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Open Access and the Humanities : Contexts, Controversies and the Future

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ISBN: 9781316161012 9781107097896 9781107484016 Year: Pages: 226 DOI: http://dx.doi.org/10.1017/CBO9781316161012 Language: English
Publisher: Cambridge University Press
Subject: Multidisciplinary
Added to DOAB on : 2014-11-28 10:03:47
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If you work in a university, you are almost certain to have heard the term 'open access' in the past couple of years. You may also have heard either that it is the utopian answer to all the problems of research dissemination or perhaps that it marks the beginning of an apocalyptic new era of 'pay-to-say' publishing. In this book, Martin Paul Eve sets out the histories, contexts and controversies for open access, specifically in the humanities. Broaching practical elements alongside economic histories, open licensing, monographs and funder policies, this book is a must-read for both those new to ideas about open-access scholarly communications and those with an already keen interest in the latest developments for the humanities.

- Provides a comprehensive guide to open access for humanities researchers, written by a humanities researcher
- Covers a full range of phenomena concerning open access and the humanities, including economics, funder policies, open licensing and monographs
- Situates open access within broader paradigms of politics and the university, not shying away from controversy

The deliverance of open access books

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ISBN: 9789085551201 Year: Pages: 234 DOI: 10.26530/OAPEN_1004809 Language: English
Publisher: Amsterdam University Press
Subject: Science (General) --- Information theory
Added to DOAB on : 2019-04-11 11:21:03
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In many scholarly disciplines, books - not articles - are the norm. As print runs become smaller, the question arises whether publishing monographs in open access helps to make their contents globally accessible. To answer this question, the results of multiple studies on the usage of open access books are presented. The research focuses on three areas: economic viability; optimization of open access monographs infrastructure and measuring the effects of open access in terms of scholarly impact and societal influence. Each chapter reviews a different aspect: book sales, digital dissemination, open licenses, user communities, measuring usage, developing countries and the effects on citations and social media.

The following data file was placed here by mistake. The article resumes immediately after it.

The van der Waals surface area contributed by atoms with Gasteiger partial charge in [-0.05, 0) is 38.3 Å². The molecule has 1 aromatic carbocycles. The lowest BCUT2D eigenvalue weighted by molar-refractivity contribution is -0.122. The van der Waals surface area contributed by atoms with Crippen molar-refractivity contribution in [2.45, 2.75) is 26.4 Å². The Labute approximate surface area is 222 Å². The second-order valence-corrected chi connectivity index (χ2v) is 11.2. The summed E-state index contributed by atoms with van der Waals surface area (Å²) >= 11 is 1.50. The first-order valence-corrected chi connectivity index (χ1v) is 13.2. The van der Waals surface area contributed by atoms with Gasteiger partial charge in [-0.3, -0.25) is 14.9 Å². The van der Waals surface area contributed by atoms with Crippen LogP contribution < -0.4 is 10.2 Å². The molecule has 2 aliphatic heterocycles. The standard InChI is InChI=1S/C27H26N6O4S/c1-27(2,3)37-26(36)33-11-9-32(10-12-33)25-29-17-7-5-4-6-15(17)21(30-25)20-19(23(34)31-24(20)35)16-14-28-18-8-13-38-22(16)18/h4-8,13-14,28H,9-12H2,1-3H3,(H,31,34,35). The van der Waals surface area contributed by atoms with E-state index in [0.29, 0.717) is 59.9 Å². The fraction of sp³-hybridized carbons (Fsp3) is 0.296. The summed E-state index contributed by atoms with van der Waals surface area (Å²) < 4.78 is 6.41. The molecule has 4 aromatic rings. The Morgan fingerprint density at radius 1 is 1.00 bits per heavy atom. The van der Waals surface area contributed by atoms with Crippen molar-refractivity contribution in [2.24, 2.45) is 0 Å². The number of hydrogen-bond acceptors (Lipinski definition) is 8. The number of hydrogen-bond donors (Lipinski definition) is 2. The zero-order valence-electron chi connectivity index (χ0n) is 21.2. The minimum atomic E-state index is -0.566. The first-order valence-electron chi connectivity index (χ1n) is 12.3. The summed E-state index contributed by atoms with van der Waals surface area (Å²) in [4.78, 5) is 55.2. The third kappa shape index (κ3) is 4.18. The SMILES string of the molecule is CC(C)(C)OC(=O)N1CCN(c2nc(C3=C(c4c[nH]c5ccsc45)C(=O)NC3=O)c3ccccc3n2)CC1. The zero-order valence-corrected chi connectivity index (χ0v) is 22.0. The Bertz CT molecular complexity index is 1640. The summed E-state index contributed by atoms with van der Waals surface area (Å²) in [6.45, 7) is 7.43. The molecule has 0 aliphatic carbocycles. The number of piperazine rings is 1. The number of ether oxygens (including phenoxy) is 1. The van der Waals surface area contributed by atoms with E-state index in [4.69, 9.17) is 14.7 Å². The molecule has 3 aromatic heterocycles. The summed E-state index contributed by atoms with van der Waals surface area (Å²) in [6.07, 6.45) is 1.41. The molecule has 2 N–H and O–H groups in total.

Pasternak-Studien II

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Book Series: Marburger Abhandlungen zur Geschichte und Kultur Osteuropas ISBN: 9783876907956 Year: Pages: 315 Language: German
Publisher: Peter Lang International Academic Publishing Group
Subject: Linguistics
Added to DOAB on : 2019-01-15 13:31:35
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The series Marburg Treatises on the History and Culture of Eastern Europe contains monographs and anthologies from the field of Slavic Studies. Besides literary and historical studies, which are the thematic focus of the series, studies in linguistics are also considered.

Open Access and the Library

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ISBN: 9783038977407 Year: Pages: 142 DOI: 10.3390/books978-3-03897-741-4 Language: eng
Publisher: MDPI - Multidisciplinary Digital Publishing Institute
Subject: Media and communication
Added to DOAB on : 2019-04-05 10:34:31
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Libraries are places of learning and knowledge creation. Over the last two decades, digital technology—and the changes that came with it—have accelerated this transformation to a point where evolution starts to become a revolution.The wider Open Science movement, and Open Access in particular, is one of these changes and is already having a profound impact. Under the subscription model, the role of libraries was to buy or license content on behalf of their users and then act as gatekeepers to regulate access on behalf of rights holders. In a world where all research is open, the role of the library is shifting from licensing and disseminating to facilitating and supporting the publishing process itself.This requires a fundamental shift in terms of structures, tasks, and skills. It also changes the idea of a library’s collection. Under the subscription model, contemporary collections largely equal content bought from publishers. Under an open model, the collection is more likely to be the content created by the users of the library (researchers, staff, students, etc.), content that is now curated by the library.Instead of selecting external content, libraries have to understand the content created by their own users and help them to make it publicly available—be it through a local repository, payment of article processing charges, or through advice and guidance. Arguably, this is an overly simplified model that leaves aside special collections and other areas. Even so, it highlights the changes that research libraries are undergoing, changes that are likely to accelerate as a result of initiatives such as Plan S.This Special Issue investigates some of the changes in today’s library services that relate to open access.

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